You are not Logged In! -- Please consider creating an account. (It's free!)
This is the BETA version of the Articles Library -- Expect occasional bugs -- Report them to Daemon_Lotos => [Here]
[ Articles Home | Newest Articles | Submit an Article ]
[ Random Article | Search Articles ]

Innovating Your Tools
Article © MAIL User: battlecow

As almost all maillers have noticed, constantly twisting wire, snipping rings and weaving maille can be quite abusive on the body. Generations of maillers have been striving for the perfect tool to ease the labour of the craft. I do not claim to have this perfect tool, no one can. However in the next few paragraphs I will show you some ways to improve your pliers, clippers and coilers. This knowledge is compiled from the experience and pains of many maillers.

First I would like to talk about grinding [tools]. Grinding can create a lot of heat, which may ruin the temper of your steel and make it too soft to cut properly for any length of time. You can avoid over-heating the metal by lubricating the grinding wheel or you can use some sort of coolant poured over the surface to be ground off. You can use water as the coolant, but any other non-toxic coolant will work too. Secondly you could use the tap grind method. To accomplish this, put the tool to the grind stone for very small periods of time and let the piece cool each time before you put it to the wheel again.

Next I would like to mention handle design. Many handles are not built for extended periods of use. Thus they are not ideal for such a task. Luckily there are some easy ways to improve your handles. What you need to do is increase the diameter of your handles. Doing this will help provide a better grip and reduce impact stresses and fatiguing. You can wrap your handles tightly in tape (I suggest either duct or hockey tape) until you get the most comfortable grip for your hand size. Another way to do it is to get some liquid rubber coating stuff from a hardware store. It usually comes in a 1-pint can, and you just dip-and-dry until you get the desired thickness on your handles.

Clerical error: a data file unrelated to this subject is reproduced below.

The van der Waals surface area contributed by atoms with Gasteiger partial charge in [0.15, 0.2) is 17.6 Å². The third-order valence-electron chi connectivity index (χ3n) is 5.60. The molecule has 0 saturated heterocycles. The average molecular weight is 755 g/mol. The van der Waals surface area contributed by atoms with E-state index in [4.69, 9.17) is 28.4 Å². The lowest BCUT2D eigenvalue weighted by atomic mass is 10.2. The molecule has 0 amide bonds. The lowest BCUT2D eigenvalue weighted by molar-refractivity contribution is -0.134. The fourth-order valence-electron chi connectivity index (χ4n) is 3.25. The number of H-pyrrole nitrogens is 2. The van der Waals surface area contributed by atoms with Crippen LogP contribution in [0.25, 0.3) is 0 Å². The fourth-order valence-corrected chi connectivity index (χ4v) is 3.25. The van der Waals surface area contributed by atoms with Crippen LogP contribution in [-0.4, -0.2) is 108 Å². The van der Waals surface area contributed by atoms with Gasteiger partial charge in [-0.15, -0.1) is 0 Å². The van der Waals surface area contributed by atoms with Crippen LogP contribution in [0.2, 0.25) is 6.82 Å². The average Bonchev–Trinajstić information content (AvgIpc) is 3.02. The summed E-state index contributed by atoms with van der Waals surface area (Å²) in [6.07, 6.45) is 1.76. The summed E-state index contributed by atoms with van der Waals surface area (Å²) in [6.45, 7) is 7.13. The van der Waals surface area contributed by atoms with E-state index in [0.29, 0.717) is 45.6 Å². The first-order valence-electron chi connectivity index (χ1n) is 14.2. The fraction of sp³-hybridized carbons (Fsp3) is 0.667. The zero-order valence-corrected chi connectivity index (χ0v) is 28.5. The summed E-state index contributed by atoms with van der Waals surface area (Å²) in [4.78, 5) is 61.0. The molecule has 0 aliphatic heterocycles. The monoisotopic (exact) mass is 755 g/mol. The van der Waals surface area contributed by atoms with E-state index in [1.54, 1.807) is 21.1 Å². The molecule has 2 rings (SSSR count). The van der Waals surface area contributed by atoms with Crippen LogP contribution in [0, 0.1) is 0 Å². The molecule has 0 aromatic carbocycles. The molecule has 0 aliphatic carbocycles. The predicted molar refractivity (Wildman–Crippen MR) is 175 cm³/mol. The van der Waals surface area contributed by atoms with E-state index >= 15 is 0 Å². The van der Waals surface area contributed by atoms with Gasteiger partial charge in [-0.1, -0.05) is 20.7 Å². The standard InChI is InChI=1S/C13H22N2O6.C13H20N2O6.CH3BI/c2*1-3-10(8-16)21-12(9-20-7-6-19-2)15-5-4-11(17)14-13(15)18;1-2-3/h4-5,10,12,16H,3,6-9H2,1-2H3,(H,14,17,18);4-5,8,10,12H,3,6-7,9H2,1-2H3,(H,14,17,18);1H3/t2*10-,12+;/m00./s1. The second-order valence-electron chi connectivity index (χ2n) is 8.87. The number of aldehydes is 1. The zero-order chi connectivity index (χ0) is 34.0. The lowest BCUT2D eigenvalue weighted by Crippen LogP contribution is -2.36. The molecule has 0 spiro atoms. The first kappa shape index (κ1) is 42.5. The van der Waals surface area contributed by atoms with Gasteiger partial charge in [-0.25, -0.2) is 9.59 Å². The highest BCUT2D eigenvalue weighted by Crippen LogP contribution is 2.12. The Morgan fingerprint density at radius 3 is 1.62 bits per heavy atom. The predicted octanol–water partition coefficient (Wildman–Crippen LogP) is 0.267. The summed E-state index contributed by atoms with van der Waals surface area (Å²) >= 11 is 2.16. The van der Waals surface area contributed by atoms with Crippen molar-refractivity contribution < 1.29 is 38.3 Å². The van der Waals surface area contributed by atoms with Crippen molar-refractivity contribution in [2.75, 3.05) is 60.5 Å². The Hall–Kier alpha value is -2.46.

Next we come to the topic of leverage. We can always use more leverage, can’t we? Most of the time we could. However, in many cases you can’t add too much more leverage to your tools without compromising the integrity of the hinge or cutting surface. It all depends on what you are cutting. If you want to cut some 14g stainless steel wire, you will need some pretty heavy clippers. Most would say to go with the mini bolt cutters and I agree. But let's say you do not want to shell out the cash for some really good cobalts. I wouldn’t recommend buying a cheap set of cutters; chances are you will be dissatisfied with the results.

This is a great example of a wonderful innovation. This is merely a set of linesman pliers, ground down to only the cutting surface near the hinge. This design with 5" pliers will allow much more power and leverage and will easily cut 14g steel wire. With a few other modifications, this tool could be a great tool for cutting stainless steel. Also making these cutters are far more affordable than some other types on the market and will serve you well.

Seeing how there is an endless possibility of tools and ideas out there, I could not conceivably put them all in one article. However I will not hesitate to spread the word if I find some valuable information. In the meantime, get in the chat rooms and talk about maille. One another note: I would like to thank Bative for the idea. Cheers.

Original URL: